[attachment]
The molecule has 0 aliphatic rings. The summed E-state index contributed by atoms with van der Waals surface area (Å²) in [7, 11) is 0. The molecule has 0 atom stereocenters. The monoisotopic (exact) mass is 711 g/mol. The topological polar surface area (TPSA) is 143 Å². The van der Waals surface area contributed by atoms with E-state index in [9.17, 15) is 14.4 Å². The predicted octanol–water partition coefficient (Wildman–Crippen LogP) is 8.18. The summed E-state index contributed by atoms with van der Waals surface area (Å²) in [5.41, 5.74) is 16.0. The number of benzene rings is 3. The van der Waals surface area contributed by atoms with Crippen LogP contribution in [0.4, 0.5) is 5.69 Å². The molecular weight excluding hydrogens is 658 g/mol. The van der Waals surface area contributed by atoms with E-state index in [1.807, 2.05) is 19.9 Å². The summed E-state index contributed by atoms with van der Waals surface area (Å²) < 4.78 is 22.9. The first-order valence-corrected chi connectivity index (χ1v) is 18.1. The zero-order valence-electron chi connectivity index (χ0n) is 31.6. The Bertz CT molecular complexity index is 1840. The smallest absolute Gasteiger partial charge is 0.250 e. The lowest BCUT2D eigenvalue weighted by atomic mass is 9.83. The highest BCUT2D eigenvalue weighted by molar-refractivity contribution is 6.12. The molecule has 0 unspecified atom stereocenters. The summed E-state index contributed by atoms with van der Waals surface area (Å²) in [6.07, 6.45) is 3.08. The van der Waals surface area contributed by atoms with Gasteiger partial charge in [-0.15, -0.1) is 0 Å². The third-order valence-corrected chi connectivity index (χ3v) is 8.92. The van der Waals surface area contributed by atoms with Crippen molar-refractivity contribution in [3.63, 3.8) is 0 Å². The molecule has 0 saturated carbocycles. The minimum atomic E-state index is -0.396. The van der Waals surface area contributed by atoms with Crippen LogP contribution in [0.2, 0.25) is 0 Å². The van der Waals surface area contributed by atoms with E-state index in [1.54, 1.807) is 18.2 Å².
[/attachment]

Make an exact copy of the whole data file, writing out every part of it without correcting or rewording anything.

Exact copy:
The molecule has 0 aliphatic rings. The summed E-state index contributed by atoms with van der Waals surface area (Å²) in [7, 11) is 0. The molecule has 0 atom stereocenters. The monoisotopic (exact) mass is 711 g/mol. The topological polar surface area (TPSA) is 143 Å². The van der Waals surface area contributed by atoms with E-state index in [9.17, 15) is 14.4 Å². The predicted octanol–water partition coefficient (Wildman–Crippen LogP) is 8.18. The summed E-state index contributed by atoms with van der Waals surface area (Å²) in [5.41, 5.74) is 16.0. The number of benzene rings is 3. The van der Waals surface area contributed by atoms with Crippen LogP contribution in [0.4, 0.5) is 5.69 Å². The molecular weight excluding hydrogens is 658 g/mol. The van der Waals surface area contributed by atoms with E-state index in [1.807, 2.05) is 19.9 Å². The summed E-state index contributed by atoms with van der Waals surface area (Å²) < 4.78 is 22.9. The first-order valence-corrected chi connectivity index (χ1v) is 18.1. The zero-order valence-electron chi connectivity index (χ0n) is 31.6. The Bertz CT molecular complexity index is 1840. The smallest absolute Gasteiger partial charge is 0.250 e. The lowest BCUT2D eigenvalue weighted by atomic mass is 9.83. The highest BCUT2D eigenvalue weighted by molar-refractivity contribution is 6.12. The molecule has 0 unspecified atom stereocenters. The summed E-state index contributed by atoms with van der Waals surface area (Å²) in [6.07, 6.45) is 3.08. The van der Waals surface area contributed by atoms with Gasteiger partial charge in [-0.15, -0.1) is 0 Å². The third-order valence-corrected chi connectivity index (χ3v) is 8.92. The van der Waals surface area contributed by atoms with Crippen molar-refractivity contribution in [3.63, 3.8) is 0 Å². The molecule has 0 saturated carbocycles. The minimum atomic E-state index is -0.396. The van der Waals surface area contributed by atoms with Crippen LogP contribution in [0.2, 0.25) is 0 Å². The van der Waals surface area contributed by atoms with E-state index in [1.54, 1.807) is 18.2 Å².